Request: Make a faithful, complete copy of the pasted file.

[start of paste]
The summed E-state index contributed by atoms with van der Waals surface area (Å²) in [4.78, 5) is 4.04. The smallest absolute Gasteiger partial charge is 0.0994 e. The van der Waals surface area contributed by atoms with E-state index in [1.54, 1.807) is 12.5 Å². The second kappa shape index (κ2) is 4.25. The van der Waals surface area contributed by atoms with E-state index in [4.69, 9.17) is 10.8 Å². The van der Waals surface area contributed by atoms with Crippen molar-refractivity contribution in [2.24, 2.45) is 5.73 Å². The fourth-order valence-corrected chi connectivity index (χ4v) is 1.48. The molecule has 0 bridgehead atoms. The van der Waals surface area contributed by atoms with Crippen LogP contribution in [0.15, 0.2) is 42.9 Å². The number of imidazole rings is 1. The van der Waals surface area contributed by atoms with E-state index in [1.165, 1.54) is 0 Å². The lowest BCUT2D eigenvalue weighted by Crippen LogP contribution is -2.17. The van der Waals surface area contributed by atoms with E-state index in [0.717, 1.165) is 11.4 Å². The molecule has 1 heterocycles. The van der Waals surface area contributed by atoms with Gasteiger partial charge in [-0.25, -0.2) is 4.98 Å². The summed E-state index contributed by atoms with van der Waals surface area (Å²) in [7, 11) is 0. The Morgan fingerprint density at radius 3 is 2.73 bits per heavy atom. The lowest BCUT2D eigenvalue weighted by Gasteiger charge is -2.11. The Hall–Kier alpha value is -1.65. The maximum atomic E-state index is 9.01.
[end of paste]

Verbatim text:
The summed E-state index contributed by atoms with van der Waals surface area (Å²) in [4.78, 5) is 4.04. The smallest absolute Gasteiger partial charge is 0.0994 e. The van der Waals surface area contributed by atoms with E-state index in [1.54, 1.807) is 12.5 Å². The second kappa shape index (κ2) is 4.25. The van der Waals surface area contributed by atoms with E-state index in [4.69, 9.17) is 10.8 Å². The van der Waals surface area contributed by atoms with Crippen molar-refractivity contribution in [2.24, 2.45) is 5.73 Å². The fourth-order valence-corrected chi connectivity index (χ4v) is 1.48. The molecule has 0 bridgehead atoms. The van der Waals surface area contributed by atoms with Crippen LogP contribution in [0.15, 0.2) is 42.9 Å². The number of imidazole rings is 1. The van der Waals surface area contributed by atoms with E-state index in [1.165, 1.54) is 0 Å². The lowest BCUT2D eigenvalue weighted by Crippen LogP contribution is -2.17. The van der Waals surface area contributed by atoms with E-state index in [0.717, 1.165) is 11.4 Å². The molecule has 1 heterocycles. The van der Waals surface area contributed by atoms with Gasteiger partial charge in [-0.25, -0.2) is 4.98 Å². The summed E-state index contributed by atoms with van der Waals surface area (Å²) in [7, 11) is 0. The Morgan fingerprint density at radius 3 is 2.73 bits per heavy atom. The lowest BCUT2D eigenvalue weighted by Gasteiger charge is -2.11. The Hall–Kier alpha value is -1.65. The maximum atomic E-state index is 9.01.